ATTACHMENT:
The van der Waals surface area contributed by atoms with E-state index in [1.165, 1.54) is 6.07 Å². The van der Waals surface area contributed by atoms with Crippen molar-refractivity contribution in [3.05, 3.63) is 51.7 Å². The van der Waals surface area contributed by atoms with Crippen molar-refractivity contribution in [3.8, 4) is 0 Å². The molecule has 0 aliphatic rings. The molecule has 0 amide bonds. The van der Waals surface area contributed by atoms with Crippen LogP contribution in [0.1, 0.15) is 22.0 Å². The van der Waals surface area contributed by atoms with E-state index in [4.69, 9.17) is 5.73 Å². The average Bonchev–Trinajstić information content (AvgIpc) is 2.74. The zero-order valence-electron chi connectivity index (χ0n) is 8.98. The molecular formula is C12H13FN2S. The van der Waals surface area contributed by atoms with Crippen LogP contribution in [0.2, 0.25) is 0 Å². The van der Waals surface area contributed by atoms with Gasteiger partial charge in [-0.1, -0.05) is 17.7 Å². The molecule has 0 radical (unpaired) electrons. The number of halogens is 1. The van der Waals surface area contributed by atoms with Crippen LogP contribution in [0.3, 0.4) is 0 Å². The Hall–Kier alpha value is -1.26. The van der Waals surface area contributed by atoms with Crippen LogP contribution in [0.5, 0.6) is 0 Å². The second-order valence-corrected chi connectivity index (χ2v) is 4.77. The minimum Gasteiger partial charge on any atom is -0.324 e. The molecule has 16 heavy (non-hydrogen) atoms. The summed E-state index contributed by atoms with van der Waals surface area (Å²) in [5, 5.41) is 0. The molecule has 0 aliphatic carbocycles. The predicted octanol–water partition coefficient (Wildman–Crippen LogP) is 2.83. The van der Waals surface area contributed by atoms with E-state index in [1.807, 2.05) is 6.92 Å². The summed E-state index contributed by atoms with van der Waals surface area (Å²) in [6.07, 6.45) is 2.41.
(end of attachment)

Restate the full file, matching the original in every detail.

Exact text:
The van der Waals surface area contributed by atoms with E-state index in [1.165, 1.54) is 6.07 Å². The van der Waals surface area contributed by atoms with Crippen molar-refractivity contribution in [3.05, 3.63) is 51.7 Å². The van der Waals surface area contributed by atoms with Crippen molar-refractivity contribution in [3.8, 4) is 0 Å². The molecule has 0 aliphatic rings. The molecule has 0 amide bonds. The van der Waals surface area contributed by atoms with Crippen LogP contribution in [0.1, 0.15) is 22.0 Å². The van der Waals surface area contributed by atoms with E-state index in [4.69, 9.17) is 5.73 Å². The average Bonchev–Trinajstić information content (AvgIpc) is 2.74. The zero-order valence-electron chi connectivity index (χ0n) is 8.98. The molecular formula is C12H13FN2S. The van der Waals surface area contributed by atoms with Crippen LogP contribution in [0.2, 0.25) is 0 Å². The van der Waals surface area contributed by atoms with Gasteiger partial charge in [-0.1, -0.05) is 17.7 Å². The molecule has 0 radical (unpaired) electrons. The number of halogens is 1. The van der Waals surface area contributed by atoms with Crippen LogP contribution in [0.3, 0.4) is 0 Å². The Hall–Kier alpha value is -1.26. The van der Waals surface area contributed by atoms with Crippen LogP contribution in [0.5, 0.6) is 0 Å². The second-order valence-corrected chi connectivity index (χ2v) is 4.77. The minimum Gasteiger partial charge on any atom is -0.324 e. The molecule has 16 heavy (non-hydrogen) atoms. The summed E-state index contributed by atoms with van der Waals surface area (Å²) in [5, 5.41) is 0. The molecule has 0 aliphatic carbocycles. The predicted octanol–water partition coefficient (Wildman–Crippen LogP) is 2.83. The van der Waals surface area contributed by atoms with E-state index in [1.807, 2.05) is 6.92 Å². The summed E-state index contributed by atoms with van der Waals surface area (Å²) in [6.07, 6.45) is 2.41.